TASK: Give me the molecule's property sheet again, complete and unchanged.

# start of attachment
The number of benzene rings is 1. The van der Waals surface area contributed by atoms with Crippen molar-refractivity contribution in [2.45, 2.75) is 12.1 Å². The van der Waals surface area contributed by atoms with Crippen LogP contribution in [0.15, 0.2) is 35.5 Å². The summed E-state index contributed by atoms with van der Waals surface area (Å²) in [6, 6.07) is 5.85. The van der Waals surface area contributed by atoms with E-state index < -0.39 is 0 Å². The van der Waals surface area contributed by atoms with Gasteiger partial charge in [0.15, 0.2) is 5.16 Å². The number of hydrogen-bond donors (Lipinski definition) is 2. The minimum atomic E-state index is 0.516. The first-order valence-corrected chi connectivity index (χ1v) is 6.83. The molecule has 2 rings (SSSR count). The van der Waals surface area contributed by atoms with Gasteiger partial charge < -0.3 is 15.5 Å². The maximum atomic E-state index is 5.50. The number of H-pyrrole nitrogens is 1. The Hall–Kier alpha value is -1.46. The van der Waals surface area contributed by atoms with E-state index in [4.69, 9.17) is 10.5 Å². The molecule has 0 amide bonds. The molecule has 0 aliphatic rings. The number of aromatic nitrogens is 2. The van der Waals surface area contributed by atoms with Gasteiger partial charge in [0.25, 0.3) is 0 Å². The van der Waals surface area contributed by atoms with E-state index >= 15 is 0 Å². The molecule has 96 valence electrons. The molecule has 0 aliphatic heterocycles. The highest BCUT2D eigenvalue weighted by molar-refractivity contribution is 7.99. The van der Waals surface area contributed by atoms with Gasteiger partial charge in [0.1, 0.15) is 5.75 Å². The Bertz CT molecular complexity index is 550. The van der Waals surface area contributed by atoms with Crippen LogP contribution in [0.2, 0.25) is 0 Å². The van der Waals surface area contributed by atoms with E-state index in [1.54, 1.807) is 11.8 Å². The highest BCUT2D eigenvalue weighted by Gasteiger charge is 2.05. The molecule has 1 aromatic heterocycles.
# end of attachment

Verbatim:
The number of benzene rings is 1. The van der Waals surface area contributed by atoms with Crippen molar-refractivity contribution in [2.45, 2.75) is 12.1 Å². The van der Waals surface area contributed by atoms with Crippen LogP contribution in [0.15, 0.2) is 35.5 Å². The summed E-state index contributed by atoms with van der Waals surface area (Å²) in [6, 6.07) is 5.85. The van der Waals surface area contributed by atoms with E-state index < -0.39 is 0 Å². The van der Waals surface area contributed by atoms with Gasteiger partial charge in [0.15, 0.2) is 5.16 Å². The number of hydrogen-bond donors (Lipinski definition) is 2. The minimum atomic E-state index is 0.516. The first-order valence-corrected chi connectivity index (χ1v) is 6.83. The molecule has 2 rings (SSSR count). The van der Waals surface area contributed by atoms with Gasteiger partial charge < -0.3 is 15.5 Å². The maximum atomic E-state index is 5.50. The number of H-pyrrole nitrogens is 1. The Hall–Kier alpha value is -1.46. The van der Waals surface area contributed by atoms with E-state index in [4.69, 9.17) is 10.5 Å². The molecule has 0 amide bonds. The molecule has 0 aliphatic rings. The number of aromatic nitrogens is 2. The van der Waals surface area contributed by atoms with Gasteiger partial charge in [0.25, 0.3) is 0 Å². The van der Waals surface area contributed by atoms with E-state index >= 15 is 0 Å². The molecule has 96 valence electrons. The molecule has 0 aliphatic heterocycles. The highest BCUT2D eigenvalue weighted by molar-refractivity contribution is 7.99. The van der Waals surface area contributed by atoms with Gasteiger partial charge in [0.1, 0.15) is 5.75 Å². The Bertz CT molecular complexity index is 550. The van der Waals surface area contributed by atoms with Crippen LogP contribution in [0.2, 0.25) is 0 Å². The van der Waals surface area contributed by atoms with E-state index in [1.54, 1.807) is 11.8 Å². The highest BCUT2D eigenvalue weighted by Gasteiger charge is 2.05. The molecule has 1 aromatic heterocycles.